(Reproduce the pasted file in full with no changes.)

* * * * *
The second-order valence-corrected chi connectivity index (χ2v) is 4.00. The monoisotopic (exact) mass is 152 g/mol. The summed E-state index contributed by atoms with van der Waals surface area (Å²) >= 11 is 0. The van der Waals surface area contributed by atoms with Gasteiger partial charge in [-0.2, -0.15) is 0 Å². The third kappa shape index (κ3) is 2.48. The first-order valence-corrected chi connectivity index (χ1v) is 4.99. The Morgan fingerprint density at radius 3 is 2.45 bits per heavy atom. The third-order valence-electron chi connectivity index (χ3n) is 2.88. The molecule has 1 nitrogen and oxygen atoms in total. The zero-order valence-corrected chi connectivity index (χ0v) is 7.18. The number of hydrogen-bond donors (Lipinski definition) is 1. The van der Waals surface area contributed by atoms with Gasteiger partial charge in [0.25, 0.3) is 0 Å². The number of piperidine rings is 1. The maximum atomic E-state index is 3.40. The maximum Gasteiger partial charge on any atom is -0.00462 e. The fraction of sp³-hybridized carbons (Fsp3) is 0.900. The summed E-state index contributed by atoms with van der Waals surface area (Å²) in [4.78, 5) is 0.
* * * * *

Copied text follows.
The second-order valence-corrected chi connectivity index (χ2v) is 4.00. The monoisotopic (exact) mass is 152 g/mol. The summed E-state index contributed by atoms with van der Waals surface area (Å²) >= 11 is 0. The van der Waals surface area contributed by atoms with Gasteiger partial charge in [-0.2, -0.15) is 0 Å². The third kappa shape index (κ3) is 2.48. The first-order valence-corrected chi connectivity index (χ1v) is 4.99. The Morgan fingerprint density at radius 3 is 2.45 bits per heavy atom. The third-order valence-electron chi connectivity index (χ3n) is 2.88. The molecule has 1 nitrogen and oxygen atoms in total. The zero-order valence-corrected chi connectivity index (χ0v) is 7.18. The number of hydrogen-bond donors (Lipinski definition) is 1. The van der Waals surface area contributed by atoms with Gasteiger partial charge in [0.25, 0.3) is 0 Å². The number of piperidine rings is 1. The maximum atomic E-state index is 3.40. The maximum Gasteiger partial charge on any atom is -0.00462 e. The fraction of sp³-hybridized carbons (Fsp3) is 0.900. The summed E-state index contributed by atoms with van der Waals surface area (Å²) in [4.78, 5) is 0.